Queens Of The Stone Age have announced that they’ll be streaming a previously unseen gig to mark the fifth anniversary of the terrorist attack at The Bataclan in Paris.
On November 13, 2015 a terrorist gunman opened fire at an Eagles Of Death Metal gig, killing 89 people. Among them was Nick Alexander, a merch manager beloved throughout the live music industry.
- READ MORE: Nick Alexander remembered – A sister’s tribute to the much-loved merch guy murdered at the Bataclan
Now QOTSA frontman Josh Homme, a member of Eagles Of Death Metal who wasn’t in Paris on the night, has shared plans for a special streamed show to mark five years since the tragedy, with all proceeds going to The Nick Alexander Memorial Trust.
On Friday (November 13) Queens Of The Stone Age will broadcast previously unseen live footage of their acoustic show from MONA (Museum of Old and New Art) in Tasmania.
“This show was originally to benefit the Children’s Hospital of Hobart, Tasmania, and we’re pleased it has a second chance to do some good,” said Homme. “2020 is a really messed up year, and people in need need you more than ever. Donate what you can, if you can.”
The Nick Alexander Memorial Trust aims to “continue Nick’s music-loving legacy by providing instruments and music equipment for disadvantaged communities across the UK”. To date, the trust has funded over 15 music projects across the UK and continues to forge a positive legacy from the tragedy of the attack.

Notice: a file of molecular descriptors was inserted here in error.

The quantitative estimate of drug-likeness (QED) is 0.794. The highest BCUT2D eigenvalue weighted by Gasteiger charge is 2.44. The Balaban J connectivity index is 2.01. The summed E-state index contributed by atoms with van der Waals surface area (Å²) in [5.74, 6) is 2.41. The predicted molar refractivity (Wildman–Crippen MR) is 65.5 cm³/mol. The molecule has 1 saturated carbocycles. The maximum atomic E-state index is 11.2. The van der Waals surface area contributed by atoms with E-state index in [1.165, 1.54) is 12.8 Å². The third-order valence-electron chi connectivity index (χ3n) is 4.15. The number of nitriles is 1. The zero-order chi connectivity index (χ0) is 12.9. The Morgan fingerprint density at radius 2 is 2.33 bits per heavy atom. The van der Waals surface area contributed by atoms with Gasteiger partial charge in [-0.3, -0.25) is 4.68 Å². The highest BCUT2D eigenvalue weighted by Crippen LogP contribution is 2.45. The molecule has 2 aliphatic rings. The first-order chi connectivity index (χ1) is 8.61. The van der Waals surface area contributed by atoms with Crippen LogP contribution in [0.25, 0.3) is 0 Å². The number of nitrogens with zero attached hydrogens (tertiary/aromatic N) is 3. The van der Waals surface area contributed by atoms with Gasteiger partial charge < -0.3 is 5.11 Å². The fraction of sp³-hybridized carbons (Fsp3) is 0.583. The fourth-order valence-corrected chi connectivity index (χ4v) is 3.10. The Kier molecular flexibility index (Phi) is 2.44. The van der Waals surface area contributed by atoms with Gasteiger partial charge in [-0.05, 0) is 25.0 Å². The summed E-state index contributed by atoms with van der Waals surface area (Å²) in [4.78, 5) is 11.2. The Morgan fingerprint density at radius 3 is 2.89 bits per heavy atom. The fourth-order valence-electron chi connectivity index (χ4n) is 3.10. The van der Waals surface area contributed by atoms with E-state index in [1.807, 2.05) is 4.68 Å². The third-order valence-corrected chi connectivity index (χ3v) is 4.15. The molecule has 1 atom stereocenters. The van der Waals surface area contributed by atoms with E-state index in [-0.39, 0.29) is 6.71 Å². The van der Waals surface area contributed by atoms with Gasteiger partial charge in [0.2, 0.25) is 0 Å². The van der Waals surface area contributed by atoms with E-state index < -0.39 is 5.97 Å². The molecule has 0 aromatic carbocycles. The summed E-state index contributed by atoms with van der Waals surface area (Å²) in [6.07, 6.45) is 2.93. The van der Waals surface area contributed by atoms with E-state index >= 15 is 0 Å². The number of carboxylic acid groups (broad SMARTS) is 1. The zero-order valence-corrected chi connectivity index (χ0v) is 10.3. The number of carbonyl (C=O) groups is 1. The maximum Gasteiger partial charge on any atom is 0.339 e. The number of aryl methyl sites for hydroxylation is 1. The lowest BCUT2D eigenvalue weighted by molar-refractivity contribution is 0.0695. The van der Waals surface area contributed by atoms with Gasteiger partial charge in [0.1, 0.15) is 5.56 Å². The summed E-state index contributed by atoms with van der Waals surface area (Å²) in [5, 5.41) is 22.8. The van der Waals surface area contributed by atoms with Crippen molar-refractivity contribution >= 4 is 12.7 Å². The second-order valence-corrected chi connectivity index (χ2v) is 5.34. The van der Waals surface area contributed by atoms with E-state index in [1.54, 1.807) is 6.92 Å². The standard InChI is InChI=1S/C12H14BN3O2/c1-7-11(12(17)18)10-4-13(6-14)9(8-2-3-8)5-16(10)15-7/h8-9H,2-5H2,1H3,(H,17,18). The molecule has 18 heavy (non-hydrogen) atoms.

Alexander’s sister and charity founder Zoe said: “The Nick Alexander Memorial Trust is dedicated to connecting communities through music and this year more people than ever have needed the collective expressive experience that music brings.
“We’re hugely grateful to Queens of the Stone Age for supporting our work by providing this incredible footage to raise funds for NAMT and Life for Paris and giving us all a much-needed sense of rock & roll connection as we navigate through these times.”
Money raised will also be donated to Life for Paris, a registered charity supporting hundreds of the victims and their families who were affected by the attacks across the city that night, which killed 130 people in total.
“Due to the current lockdown, victims and their families won’t be able to stand together in Paris during commemorations this year,” said Arthur Denouveaux, President of Life for Paris. “This show premiering on November 13 means our community will be together sharing the same music at the same time. This is the best testimony to the importance of the arts in challenging times.”
The show will air for a very limited period on Queens Of The Stone Age’s YouTube page from 9am (LA), 5pm (London) and 6pm (Paris) on Friday, with fans encouraged to donate to both charities via the stream.
The events and aftermath of the Bataclan terror attack were retold in the Colin Hanks-directed Eagles of Death Metal: Nos Amis (Our Friends).
Queens Of The Stone Age, meanwhile, will return to the UK to headline Reading & Leeds 2021 alongside Stormzy, Post Malone, Disclosure and many more.